"Once I challenged myself to climb the top of one tree I felt an urge to climb a higher tree," Sarnecki explains. "The satisfaction from fighting the fear was very strong and addictive." The trees, in this case, are Sarnecki's obstacles in creating the music he wants--stage fright and a need to push the boundaries of his music into new frontiers. Such themes can be found readily in other musical genres, most obviously in popular music where songwriters are constantly doubting themselves, but in jazz the focus is usually on the abstract, of finding the way amid the total lack of restraints--all within established structures and themes. Jazz performers may be thinking about all these things while they are playing, and those fears may come out into the music one way or another, but to make this self-doubt the primary focus is quite unusual. It's also effective.
When you're writing music about fear, it's easy to make it sound like a nightmare. Sarnecki resists that temptation, relying instead on strong and cogent melodies. One of his most effective tools for keeping the humanity in these compositions is the addition of vocalist Bogna Kicinska, a fellow Pole. Kicinska offers vocal improvisations instead of lyrics, much like you'll find in Brazilian jazz, just a beautiful voice acting as pure instrument. This tempers the more turbulent aspects of the music, and Kicinska almost plays the role of a guardian angel, a muse that continually tells Sarnecki to stay focused on his dreams. Her presence reminds me of Jessica Lange's Angelique in All That Jazz--except for the whole Angel of Death part, of course. Kicinska is there to listen and to provide empathy.
Speaking of empathy, the rest of Sarnecki's ensemble seems really in tune with his vision, so much so that it appears we are witnessing the fears and concerns of everyone on stage. Sax player Lucas Pino, pianist Glenn Zalecki, bassist Rick Rosado and drummer Colin Stranhan are magical here because they are able to set aside "normal" approaches to jazz and come up with something entirely original in service to Sarnecki. It's a bit of a cliche to say a jazz ensemble is playing as one, but it's something else when they recognize a singular vision such as this and cast aside everything they've learned in order to make that vision a reality. Climbing Trees, if you haven't already guessed, stands out from most, if not all, contemporary jazz. It exists almost on its own plane. Sarnecki is using jazz as sort of a fuel to get from point A to point B, but you've never been in a car like this before. Highly recommended.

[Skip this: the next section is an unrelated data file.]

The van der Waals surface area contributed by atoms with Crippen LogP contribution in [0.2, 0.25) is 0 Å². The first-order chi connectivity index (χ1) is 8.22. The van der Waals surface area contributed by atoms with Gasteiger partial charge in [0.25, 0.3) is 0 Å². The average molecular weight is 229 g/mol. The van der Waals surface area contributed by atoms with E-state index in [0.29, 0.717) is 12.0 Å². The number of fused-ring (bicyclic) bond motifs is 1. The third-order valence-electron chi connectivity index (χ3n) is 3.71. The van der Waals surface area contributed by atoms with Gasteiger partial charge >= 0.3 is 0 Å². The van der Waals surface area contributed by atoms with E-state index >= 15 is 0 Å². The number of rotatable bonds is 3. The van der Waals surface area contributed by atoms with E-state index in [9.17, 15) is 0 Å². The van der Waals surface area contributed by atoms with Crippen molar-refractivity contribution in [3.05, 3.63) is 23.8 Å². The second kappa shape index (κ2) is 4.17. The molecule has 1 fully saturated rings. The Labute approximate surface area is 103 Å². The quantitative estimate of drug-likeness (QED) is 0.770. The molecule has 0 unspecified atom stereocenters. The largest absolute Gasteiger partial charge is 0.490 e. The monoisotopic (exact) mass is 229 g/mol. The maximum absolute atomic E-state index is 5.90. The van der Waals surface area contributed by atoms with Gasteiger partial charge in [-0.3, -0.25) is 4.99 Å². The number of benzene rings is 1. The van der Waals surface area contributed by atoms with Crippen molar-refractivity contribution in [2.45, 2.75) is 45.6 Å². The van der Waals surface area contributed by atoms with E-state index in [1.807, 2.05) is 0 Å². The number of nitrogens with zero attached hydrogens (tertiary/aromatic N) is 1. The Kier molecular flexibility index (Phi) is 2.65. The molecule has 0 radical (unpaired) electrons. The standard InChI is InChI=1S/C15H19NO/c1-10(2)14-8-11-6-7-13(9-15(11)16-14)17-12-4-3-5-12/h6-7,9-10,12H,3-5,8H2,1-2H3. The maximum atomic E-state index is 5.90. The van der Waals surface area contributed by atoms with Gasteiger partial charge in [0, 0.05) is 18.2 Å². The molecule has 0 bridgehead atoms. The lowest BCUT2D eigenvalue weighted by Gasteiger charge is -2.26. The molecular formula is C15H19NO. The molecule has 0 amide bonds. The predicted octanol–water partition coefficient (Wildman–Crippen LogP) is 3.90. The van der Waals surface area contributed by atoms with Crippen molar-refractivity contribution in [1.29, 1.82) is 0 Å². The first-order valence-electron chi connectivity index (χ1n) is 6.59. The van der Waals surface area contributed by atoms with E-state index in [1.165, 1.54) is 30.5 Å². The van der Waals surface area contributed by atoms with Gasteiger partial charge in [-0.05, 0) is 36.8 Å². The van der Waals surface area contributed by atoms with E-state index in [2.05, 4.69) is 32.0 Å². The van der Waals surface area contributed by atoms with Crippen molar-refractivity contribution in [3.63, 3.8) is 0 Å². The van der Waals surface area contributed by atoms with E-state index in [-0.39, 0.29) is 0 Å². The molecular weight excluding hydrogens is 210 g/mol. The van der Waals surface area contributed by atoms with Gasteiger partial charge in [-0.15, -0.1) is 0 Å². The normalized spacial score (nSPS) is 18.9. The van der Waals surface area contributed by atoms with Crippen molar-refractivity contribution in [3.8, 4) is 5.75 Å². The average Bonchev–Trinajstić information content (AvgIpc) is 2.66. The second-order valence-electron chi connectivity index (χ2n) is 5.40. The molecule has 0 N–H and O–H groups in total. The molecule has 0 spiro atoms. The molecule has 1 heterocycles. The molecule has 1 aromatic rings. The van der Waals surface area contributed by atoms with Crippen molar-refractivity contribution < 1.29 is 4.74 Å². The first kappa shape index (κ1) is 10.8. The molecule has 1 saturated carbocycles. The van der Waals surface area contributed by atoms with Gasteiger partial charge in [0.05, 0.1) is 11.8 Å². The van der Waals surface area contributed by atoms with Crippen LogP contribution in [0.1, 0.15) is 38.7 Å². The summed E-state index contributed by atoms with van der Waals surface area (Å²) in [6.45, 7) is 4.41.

It's absolutely fitting that trombonist Peter Lin has titled his new album With Respect. Every part of it pays homage to jazz of the past, so much so that you might get tricked into thinking, once again, that this is a recording from the late '50s or early '60s. From the first song, "Forgotten Times," there's that close and intimate feel so germane to those Golden Era sessions, a sense that there's no fancy filler, only the flesh and bones of jazz. After cruising through this relatively brief outing, just seven tracks in just under a half an hour, you might not even notice what's so special about this album. Other than fellow trombonist Slide Hampton's "My Blues," this album is filled with jazz interpretations of popular songs from Taiwan and China.
Lin was born in Baton Rouge and graduated with an MM in Jazz Trombone Studies at Rutgers University. He's faculty at Jazz House Kids, a music school in New Jersey. He's also Slide Hampton's manager. He sounds like an average American kid who grew up loving jazz and decided he needed to be part of the excitement that life provides--which he is, obviously. His heritage is Taiwanese, however, and he has worked with the Taiwanese-American community for much of his life. It's only fitting that this is the young man who can make these songs from halfway around the world sound so distinctly American, so perfectly fitted to classic jazz idioms.
Lin isn't quite a "kid," since he's been a composer, arranger and band leader for many years. He doesn't play like a kid, either, since his trombone has that same forward sound that evokes beyond be-bop, stopping just short of Dixieland cadences. (This is most obvious with the New Orleans feel of "Rose, Rose, I Love You," even though the Chinese origins of the melody are more present here than anywhere else on the album.) There's a jovial brashness here, an inner light to his playing that suggests he's in love with this music, and while he seems to be a perfectly serious and thoughtful performer you can't help but imagine the smile on his face as he's playing.